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Film deal for murder that captivated SA

Kimberley - The story of the Griquatown murders, when fifteen-year-old Don Steenkamp killed his father, Deon Steenkamp, his mother, Christel, and his sister, Marthella, will now head for the big screen after the Karoo Film Company announced that it acquired the film rights to the book “The Griekwastad Murders - The Crime that shook South Africa”, written by Jacques Steenkamp.

Don was found guilty of the murders, as well as rape and defeating the ends of justice in March 2014, shortly before Steenkamp’s book was released.

Don Steenkamp, who was convicted of killing his father, mother and sister. Picture: Soraya Crowie. Credit: DFA

The Kimberley High Court last month sentenced the then seventeen-year-old to 20 years in jail.

It is believed that Don appealed his conviction and sentence on Tuesday.

Jacques Steenkamp followed the story since tragedy struck at the family’s farm in Griquatown on Good Friday, 2012.

The Karoo Film Company, co-owned by top South African crime writer, Deon Meyer, will now have the exclusive rights to convert the book into a movie for one year. The company was the driving force behind movies like the Die Laaste Tango, Alles Wat Mal Is and Die Ballade van Robbie de Wee.

Jacques Steenkamp on Tuesday said that having his book turned into a movie was “a dream come true” and added that that he was very excited to work alongside the legendary Meyer and Diony Kempen on this project. He confirmed that he would be responsible for writing the screenplay and Meyer was expected to produce the film.

Steenkamp said he met Deon Meyer earlier this year during the 2014 “The Bloody Book Week” book festival in Johannesburg, where Meyer asked Steenkamp to adapt his bestselling book into a screenplay for a feature film.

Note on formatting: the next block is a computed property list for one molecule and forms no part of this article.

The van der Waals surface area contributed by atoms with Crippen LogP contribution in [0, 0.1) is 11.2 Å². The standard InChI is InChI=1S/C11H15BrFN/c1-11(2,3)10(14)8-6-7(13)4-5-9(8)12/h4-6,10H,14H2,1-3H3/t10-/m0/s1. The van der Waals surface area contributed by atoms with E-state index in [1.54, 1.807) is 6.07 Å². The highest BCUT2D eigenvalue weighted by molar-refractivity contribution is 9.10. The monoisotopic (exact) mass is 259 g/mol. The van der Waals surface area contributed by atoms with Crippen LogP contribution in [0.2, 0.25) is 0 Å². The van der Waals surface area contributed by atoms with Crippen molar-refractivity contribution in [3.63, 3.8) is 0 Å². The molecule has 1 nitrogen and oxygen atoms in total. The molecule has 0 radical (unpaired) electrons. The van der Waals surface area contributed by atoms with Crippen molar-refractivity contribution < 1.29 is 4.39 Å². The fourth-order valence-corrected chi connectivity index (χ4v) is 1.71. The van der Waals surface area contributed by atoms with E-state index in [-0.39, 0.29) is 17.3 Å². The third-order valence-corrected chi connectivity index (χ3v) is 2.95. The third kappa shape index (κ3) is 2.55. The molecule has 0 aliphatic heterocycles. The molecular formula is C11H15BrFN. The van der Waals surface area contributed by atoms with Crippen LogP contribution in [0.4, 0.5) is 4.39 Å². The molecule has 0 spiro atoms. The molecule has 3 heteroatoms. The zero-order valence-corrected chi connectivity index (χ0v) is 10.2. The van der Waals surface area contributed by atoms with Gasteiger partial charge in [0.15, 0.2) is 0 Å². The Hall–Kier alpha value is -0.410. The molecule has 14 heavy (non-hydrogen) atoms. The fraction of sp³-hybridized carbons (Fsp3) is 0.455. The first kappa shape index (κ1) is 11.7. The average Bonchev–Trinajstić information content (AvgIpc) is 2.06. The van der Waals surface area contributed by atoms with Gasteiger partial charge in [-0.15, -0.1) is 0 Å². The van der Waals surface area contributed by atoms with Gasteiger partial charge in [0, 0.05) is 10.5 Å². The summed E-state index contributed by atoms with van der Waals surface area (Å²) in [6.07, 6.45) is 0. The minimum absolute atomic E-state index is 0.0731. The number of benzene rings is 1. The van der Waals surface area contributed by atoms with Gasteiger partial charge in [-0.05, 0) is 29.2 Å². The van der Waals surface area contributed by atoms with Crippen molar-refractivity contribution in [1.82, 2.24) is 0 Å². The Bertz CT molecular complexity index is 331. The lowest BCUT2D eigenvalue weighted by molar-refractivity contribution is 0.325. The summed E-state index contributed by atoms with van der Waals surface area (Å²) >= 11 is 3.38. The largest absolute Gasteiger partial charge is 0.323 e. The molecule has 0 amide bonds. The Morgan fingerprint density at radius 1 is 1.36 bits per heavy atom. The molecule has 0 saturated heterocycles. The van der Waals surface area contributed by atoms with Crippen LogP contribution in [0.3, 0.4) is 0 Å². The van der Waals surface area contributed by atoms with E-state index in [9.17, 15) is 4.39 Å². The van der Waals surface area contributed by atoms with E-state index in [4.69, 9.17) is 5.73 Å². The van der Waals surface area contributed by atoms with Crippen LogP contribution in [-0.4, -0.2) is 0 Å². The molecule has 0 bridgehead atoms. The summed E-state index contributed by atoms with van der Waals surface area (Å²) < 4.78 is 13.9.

“The story of the Griquatown murders has a universal theme that will resonate with its audience. It has all the elements of a Greek tragedy, but it will be based on true events. The challenge with converting the book into a screenplay will be to tell a story, that is known by most South Africans, in a fresh and compelling way that will captivate a local and possible international audience.

“Because the story and subsequent court case were filled with so much twists and turns, there won’t be a need to add further surprises,” Steenkamp said.

Meyer added that he was “extremely proud” to be involved in the project with Jacques.

“His book - about a case that held the nation spellbound - is brilliant, and our goal and challenge will be to do justice to it,” Meyer said.

Steenkamp added that the film would probably be shot on location in Griquatown, if the screenplay was approved.

Steenkamp has been a journalist for about seven years. He also studied film in Britain.

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